I’m bloated, crabby, and feel exhausted—and I haven’t made it out of bed yet. When my period hits, I don’t feel like doing anything. Even still, I make it a point to roll out my yoga mat because I know that I’ll feel better if I practice yoga. As it turns out, scientific evidence backs up my experience—several medical studies have shown that yoga can help relieve the symptoms of menstrual disorders.

Menstrual cramps are experienced by 50% of female adolescents and common among women of reproductive age. Yoga may offer relief from menstrual pain; however, painful cramps aren’t the only uncomfortable side effect of periods. Menstrual disorders run the gamut from dysmenorrhea (painful cramping) to emotional issues, headaches, breast pain, acne, and fatigue.

In 2017, the Journal of Alternative and Complementary Medicine published a review paper that compiled the various studies that have been conducted in relation to yoga and its benefits for menstrual disorders. (A review paper is different from a study in that it looks at data from various past studies to form a conclusion.)

Of the 15 included studies, each had a different combination of symptoms and approaches to treatment. The original studies looked at multiple disorders, including dysmenorrhea, amenorrhea, and premenstrual syndrome (PMS), and treated them with asana, pranayama, and other relaxation and meditation techniques. Due to the large range of practices, styles of yoga, and intensity levels, it’s not possible to identify what would work best for the general public. Despite the wide variety of symptoms and approaches, each study reported positive results for yoga helping to relieve menstrual disorders.

Yoga poses for menstrual cramps

A 2011 study from Iran found three asanas—Cobra, Cat, and Fish—to reduce menstrual cramps in adolescents with primary dysmenorrhea. The researchers randomized 92 girl students, ages 18-22, to an experimental group and control group.  The experimental group practiced the prescribed yoga postures, while the control group received no intervention. The intensity and duration of their period pain was measured with the Visual Analog Scale for Pain, and the girls were studied for three menstrual cycles.  In the first menstrual cycle, both groups received no intervention (to acquire baseline characteristics); in the subsequent two cycles, experimental subjects were asked to practice the three yoga asanas during their luteal phase (the second half of the menstrual cycle).

Researchers found the yoga group participants to have significantly improved parameters on pain intensity and duration, compared to the control group. The researchers conclude: “These findings suggest that yoga poses are [a] safe and simple treatment for primary dysmenorrhea.”

There are several reasons these poses may be efficacious for alleviating dysmenorrhea. Cat pose stretches out the lower and upper back, which relieves cramps; Cobra stretches out the belly and creates gentle pressure, which may mitigate cramp severity; and Fish pose stretches out the upper back and belly, creating space and helping cramps diminish in intensity. Other poses recommended during menstruation include Camel, Hero, Pigeon, Prayer Squat pose, forward bends, and twists.   Some poses are cautioned against while menstruating in certain traditions, such as inversions, strenuous backbends, and free-standing poses.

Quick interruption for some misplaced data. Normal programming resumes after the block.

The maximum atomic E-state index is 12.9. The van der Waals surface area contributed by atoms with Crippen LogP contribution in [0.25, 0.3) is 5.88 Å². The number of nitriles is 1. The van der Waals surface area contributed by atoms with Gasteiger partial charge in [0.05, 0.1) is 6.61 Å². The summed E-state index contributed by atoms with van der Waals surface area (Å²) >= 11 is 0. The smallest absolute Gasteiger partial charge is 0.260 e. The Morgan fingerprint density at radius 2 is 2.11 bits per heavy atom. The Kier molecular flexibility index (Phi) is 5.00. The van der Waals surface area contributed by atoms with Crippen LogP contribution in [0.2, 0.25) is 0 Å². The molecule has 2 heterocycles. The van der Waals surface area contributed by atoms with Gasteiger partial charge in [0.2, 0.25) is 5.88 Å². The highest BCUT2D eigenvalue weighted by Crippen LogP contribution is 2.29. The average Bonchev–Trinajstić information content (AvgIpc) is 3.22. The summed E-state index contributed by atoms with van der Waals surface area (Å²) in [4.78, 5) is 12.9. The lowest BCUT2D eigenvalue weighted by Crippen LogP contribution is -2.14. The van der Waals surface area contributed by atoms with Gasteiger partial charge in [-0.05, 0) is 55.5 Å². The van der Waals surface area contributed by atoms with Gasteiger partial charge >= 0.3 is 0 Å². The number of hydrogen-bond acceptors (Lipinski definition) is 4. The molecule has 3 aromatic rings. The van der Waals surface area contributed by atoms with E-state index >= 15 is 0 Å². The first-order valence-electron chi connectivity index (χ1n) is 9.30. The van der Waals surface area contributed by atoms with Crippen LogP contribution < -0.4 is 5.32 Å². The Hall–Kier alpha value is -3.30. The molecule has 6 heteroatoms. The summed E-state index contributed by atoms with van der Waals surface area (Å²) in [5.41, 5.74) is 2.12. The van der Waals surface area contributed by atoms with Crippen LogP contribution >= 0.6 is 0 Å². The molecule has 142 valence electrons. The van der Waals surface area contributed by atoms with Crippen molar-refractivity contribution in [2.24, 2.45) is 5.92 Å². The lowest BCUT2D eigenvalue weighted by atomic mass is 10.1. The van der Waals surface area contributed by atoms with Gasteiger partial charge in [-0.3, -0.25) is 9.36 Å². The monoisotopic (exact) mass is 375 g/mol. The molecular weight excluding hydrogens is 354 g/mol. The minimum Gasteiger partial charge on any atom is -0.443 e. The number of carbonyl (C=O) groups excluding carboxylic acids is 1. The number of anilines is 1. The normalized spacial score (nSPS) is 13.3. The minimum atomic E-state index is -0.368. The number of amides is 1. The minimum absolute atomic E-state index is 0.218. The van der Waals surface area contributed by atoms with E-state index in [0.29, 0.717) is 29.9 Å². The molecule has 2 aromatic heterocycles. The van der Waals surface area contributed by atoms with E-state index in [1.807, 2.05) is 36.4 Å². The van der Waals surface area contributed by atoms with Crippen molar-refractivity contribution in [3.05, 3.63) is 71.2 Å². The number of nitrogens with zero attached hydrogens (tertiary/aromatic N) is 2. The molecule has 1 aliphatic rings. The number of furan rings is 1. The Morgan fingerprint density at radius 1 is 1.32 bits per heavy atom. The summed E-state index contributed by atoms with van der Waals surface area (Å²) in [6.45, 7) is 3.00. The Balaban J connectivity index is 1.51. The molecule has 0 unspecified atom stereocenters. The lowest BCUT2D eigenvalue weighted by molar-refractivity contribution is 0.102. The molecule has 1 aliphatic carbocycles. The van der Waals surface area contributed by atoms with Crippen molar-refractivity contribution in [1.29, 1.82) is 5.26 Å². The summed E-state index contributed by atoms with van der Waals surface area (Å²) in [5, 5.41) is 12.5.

Yoga poses for menstrual disorders

In addition to the above asanas, I’ve found several other yoga poses beneficial for menstrual disorders.

For headaches and moodiness caused by menstruation, start in Child’s pose. By gently stretching the back, Child’s pose may help relieve headaches and release tension. For something more energizing, try Warrior II. This pose opens the hips and abdomen, increases mental focus, and helps ground the emotions.

Bloating and constipation can be common symptoms of menstruation. Supine Bound Angle pose is a gentle way to open the hips and relieve constipation. Wind Relieving pose and gentle twisting poses such as Belly Twist can also improve digestion.

For more stretch, bring your body up from a supine position into Bridge. This is a gentle way to energize the body and can help with some hormonal issues while menstruating. Standing Backbend pose can also help with hormonal issues and can be done from Mountain pose.

To help balance and calm your nervous system, end your practice with an extended savasana pose. You may wish to have your knees bent with the soles of your feet on the mat or support your legs with bolsters, blankets, or pillows to bring your low back and tailbone in a neutral position. Focusing on your breath throughout the practice will also help calm your nervous system.

You can also check out YogaBasics’ list of poses for PMS, or follow this 28 step sequence of yoga postures for a more complete practice to reduce the common complaints and symptoms of PMS.

Menstruation affects a wide range of systems in the body and can create mental, emotional, and physical discomfort. Fortunately, yoga has a plethora of practices that can be utilized to create inner and outer ease and balance. When menstruating, the most important thing to remember is to listen to your body and to be gentle with yourself and your practice.

Have you found yoga practice to help with painful menstrual cycles? What yoga poses do you practice for menstruation relief?